Risk assessments, as discussed in the previous chapter, provide qualitative information with respect to the identification, evaluation, and prioritization of key risks. Risk models, the topic of this chapter, provide quantitative information with respect to the amount, shape, and sensitivity of those key risks. Risk models have long been applied in financial and insurable risk fields, such as financial risk management and actuarial science.
Risk models help manage risk by breaking it down and expressing it in mathematical terms. Models differ in methodology, assumptions, input data, and complexity, but all produce fundamentally similar output—a probability distribution or “bell curve.”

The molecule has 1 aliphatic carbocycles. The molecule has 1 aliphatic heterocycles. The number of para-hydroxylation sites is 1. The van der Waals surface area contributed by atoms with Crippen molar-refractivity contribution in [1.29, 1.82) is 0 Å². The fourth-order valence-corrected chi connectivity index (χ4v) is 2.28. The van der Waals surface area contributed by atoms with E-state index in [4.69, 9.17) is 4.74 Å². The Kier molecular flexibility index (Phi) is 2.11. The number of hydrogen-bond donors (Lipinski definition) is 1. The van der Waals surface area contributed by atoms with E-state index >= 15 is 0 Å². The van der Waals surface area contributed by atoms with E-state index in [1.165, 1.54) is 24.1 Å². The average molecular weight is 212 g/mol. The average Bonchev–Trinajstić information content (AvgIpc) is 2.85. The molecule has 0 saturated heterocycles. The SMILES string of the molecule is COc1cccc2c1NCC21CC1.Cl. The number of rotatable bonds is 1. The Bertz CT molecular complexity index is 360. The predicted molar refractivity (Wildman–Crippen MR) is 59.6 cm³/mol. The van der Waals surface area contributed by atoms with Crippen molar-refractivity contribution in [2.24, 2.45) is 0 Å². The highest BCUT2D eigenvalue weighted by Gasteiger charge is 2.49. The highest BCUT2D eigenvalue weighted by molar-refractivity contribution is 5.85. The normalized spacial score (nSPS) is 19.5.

The models we'll discuss in this chapter quantify three broad categories of risk: market, credit, and operational. Strategic risk models will be discussed in the next chapter. Because statistical modeling is a highly technical subject, entire books are written on a single type of risk modeling. The purpose of this chapter is to provide a high-level overview of several commonly used models in risk management. While CROs and ERM practitioners do not need to be quants, they should have a general understanding and familiarity with the risk quantification models.